In 2022, the Petteril Bridge in Carlisle was damaged during the derailment of a freight train carrying cement wagons. The official reports indicate the derailment was a result of false flanges that caused rail wheels to stop rotating. Fortunately, there were no casualties nor injuries, but the accident did result in several weeks of line closures on the Newcastle route. Emergency repairs were carried out by Network Rail, the organization in charge of developing railway infrastructure in England, and for the repairs to succeed, the project required the removal and renewal of a deck and retaining wall. This had to be completed before the track could be re-laid, allowing the route to be reopened. Fortunately, Network Rail was able to contract Hanson UK to take on the technical reins of the project.
One of the essential challenges for Hanson UK was to provide a pumpable high early strength waterproof concrete mix that would achieve 50N/mm2 strength within a few days after placement. Additionally, the bridge deck required 38m3 and the retaining wall 15m3. To accomplish this, Hanson UK was set to use its usual process of lab test cubes to determine concrete strength. However, the Petteril Bridge project required fast decision-making, not only for the route reopening but, most importantly, for monitoring high early-strength concrete. Waiting for cube test results would pose a significant challenge due to the long wait times and delays.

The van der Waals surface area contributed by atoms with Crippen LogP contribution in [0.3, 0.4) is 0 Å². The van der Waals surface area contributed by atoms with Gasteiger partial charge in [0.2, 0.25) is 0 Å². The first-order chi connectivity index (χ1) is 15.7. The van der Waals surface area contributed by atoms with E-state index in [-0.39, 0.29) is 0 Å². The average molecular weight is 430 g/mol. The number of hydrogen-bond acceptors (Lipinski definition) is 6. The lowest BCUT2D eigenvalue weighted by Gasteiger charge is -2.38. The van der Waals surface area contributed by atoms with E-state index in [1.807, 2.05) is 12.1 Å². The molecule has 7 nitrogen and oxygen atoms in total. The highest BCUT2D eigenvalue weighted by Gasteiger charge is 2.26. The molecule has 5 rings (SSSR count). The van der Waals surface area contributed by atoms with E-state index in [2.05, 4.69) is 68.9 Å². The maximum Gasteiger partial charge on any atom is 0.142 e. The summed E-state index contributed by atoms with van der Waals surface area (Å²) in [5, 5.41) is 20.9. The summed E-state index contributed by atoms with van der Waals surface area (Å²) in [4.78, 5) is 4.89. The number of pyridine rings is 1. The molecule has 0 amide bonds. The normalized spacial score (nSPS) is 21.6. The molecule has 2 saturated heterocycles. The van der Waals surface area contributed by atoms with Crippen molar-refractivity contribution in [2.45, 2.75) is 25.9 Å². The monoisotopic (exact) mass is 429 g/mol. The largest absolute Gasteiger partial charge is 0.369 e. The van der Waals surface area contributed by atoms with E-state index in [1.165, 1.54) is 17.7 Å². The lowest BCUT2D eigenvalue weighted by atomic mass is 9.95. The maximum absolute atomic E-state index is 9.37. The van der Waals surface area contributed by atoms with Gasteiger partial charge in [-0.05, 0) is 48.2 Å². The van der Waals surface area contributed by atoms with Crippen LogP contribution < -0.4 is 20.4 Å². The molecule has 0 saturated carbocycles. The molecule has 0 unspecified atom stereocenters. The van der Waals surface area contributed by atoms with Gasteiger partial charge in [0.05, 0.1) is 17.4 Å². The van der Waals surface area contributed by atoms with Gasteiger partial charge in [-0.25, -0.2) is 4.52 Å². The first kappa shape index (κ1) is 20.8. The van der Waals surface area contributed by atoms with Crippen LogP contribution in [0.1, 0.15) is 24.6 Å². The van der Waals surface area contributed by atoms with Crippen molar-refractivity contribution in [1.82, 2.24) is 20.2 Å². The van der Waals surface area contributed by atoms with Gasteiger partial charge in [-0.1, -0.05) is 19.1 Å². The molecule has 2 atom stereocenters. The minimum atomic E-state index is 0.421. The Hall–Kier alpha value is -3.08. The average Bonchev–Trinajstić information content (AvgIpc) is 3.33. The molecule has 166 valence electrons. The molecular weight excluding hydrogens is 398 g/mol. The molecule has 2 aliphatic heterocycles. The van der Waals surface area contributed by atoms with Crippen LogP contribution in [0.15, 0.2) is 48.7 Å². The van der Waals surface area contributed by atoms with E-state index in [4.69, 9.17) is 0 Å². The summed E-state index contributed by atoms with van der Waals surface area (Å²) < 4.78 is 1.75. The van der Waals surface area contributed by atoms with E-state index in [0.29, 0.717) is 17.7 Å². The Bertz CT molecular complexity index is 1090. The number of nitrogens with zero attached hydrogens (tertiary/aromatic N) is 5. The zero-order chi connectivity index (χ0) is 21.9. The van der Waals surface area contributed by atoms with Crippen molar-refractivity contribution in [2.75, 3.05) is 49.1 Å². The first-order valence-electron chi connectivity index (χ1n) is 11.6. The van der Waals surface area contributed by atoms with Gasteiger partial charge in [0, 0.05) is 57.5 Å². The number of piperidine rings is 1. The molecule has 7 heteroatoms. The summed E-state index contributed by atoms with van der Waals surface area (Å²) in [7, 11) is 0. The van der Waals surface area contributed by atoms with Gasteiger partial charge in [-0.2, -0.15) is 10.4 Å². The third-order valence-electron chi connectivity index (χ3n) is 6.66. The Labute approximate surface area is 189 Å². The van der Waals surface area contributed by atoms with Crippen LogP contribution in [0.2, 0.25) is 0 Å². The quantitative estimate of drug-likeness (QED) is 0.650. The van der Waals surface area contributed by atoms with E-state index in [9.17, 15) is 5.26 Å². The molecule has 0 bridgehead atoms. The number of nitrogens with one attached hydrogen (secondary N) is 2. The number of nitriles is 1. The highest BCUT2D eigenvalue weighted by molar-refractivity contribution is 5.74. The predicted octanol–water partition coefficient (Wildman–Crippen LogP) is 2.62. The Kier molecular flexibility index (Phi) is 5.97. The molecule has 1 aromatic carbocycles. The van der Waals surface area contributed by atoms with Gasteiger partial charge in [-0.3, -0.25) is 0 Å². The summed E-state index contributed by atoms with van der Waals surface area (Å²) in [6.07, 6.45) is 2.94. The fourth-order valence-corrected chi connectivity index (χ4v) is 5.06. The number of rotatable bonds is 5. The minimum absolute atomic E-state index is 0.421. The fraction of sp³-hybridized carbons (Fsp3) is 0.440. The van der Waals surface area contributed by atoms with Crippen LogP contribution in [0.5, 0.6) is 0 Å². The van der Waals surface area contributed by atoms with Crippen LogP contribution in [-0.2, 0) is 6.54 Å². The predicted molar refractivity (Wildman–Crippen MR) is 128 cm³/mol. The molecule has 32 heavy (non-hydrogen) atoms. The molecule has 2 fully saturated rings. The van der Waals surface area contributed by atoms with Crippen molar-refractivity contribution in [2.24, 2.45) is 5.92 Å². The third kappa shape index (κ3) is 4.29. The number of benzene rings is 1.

In order to meet the requirements of time and strength, Hanson UK had the perfect ace up its sleeve, SmartRock® concrete sensors. Hanson UK provided high early strength concrete and technical assistance for which SmartRock was essential for its success. The wireless sensors provided strength data 24/7 and in real-time, avoiding the delays of cube testing results. The rapid availability of this data was crucial as it can monitor the specific strength needed for early-age concrete, which differs from other kinds of concrete.